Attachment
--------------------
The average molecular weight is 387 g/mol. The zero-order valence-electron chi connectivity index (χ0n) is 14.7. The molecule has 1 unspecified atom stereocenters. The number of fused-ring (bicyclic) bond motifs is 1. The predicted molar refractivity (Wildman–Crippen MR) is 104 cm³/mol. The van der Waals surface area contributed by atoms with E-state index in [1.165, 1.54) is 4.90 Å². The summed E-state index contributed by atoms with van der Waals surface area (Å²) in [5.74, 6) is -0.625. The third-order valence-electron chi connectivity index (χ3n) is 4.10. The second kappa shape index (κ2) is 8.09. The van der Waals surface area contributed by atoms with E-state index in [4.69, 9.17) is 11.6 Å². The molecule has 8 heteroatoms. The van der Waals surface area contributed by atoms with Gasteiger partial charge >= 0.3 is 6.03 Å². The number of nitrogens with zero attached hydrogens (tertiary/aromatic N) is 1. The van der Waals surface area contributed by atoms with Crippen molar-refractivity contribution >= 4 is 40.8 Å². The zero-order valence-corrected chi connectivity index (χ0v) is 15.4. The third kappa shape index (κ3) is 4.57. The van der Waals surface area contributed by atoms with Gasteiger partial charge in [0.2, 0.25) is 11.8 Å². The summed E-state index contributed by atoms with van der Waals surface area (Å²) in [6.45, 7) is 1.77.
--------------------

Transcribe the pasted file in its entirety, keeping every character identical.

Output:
The average molecular weight is 387 g/mol. The zero-order valence-electron chi connectivity index (χ0n) is 14.7. The molecule has 1 unspecified atom stereocenters. The number of fused-ring (bicyclic) bond motifs is 1. The predicted molar refractivity (Wildman–Crippen MR) is 104 cm³/mol. The van der Waals surface area contributed by atoms with E-state index in [1.165, 1.54) is 4.90 Å². The summed E-state index contributed by atoms with van der Waals surface area (Å²) in [5.74, 6) is -0.625. The third-order valence-electron chi connectivity index (χ3n) is 4.10. The second kappa shape index (κ2) is 8.09. The van der Waals surface area contributed by atoms with E-state index in [4.69, 9.17) is 11.6 Å². The molecule has 8 heteroatoms. The van der Waals surface area contributed by atoms with Gasteiger partial charge >= 0.3 is 6.03 Å². The number of nitrogens with zero attached hydrogens (tertiary/aromatic N) is 1. The van der Waals surface area contributed by atoms with Crippen molar-refractivity contribution >= 4 is 40.8 Å². The zero-order valence-corrected chi connectivity index (χ0v) is 15.4. The third kappa shape index (κ3) is 4.57. The van der Waals surface area contributed by atoms with Gasteiger partial charge in [0.2, 0.25) is 11.8 Å². The summed E-state index contributed by atoms with van der Waals surface area (Å²) in [6.45, 7) is 1.77.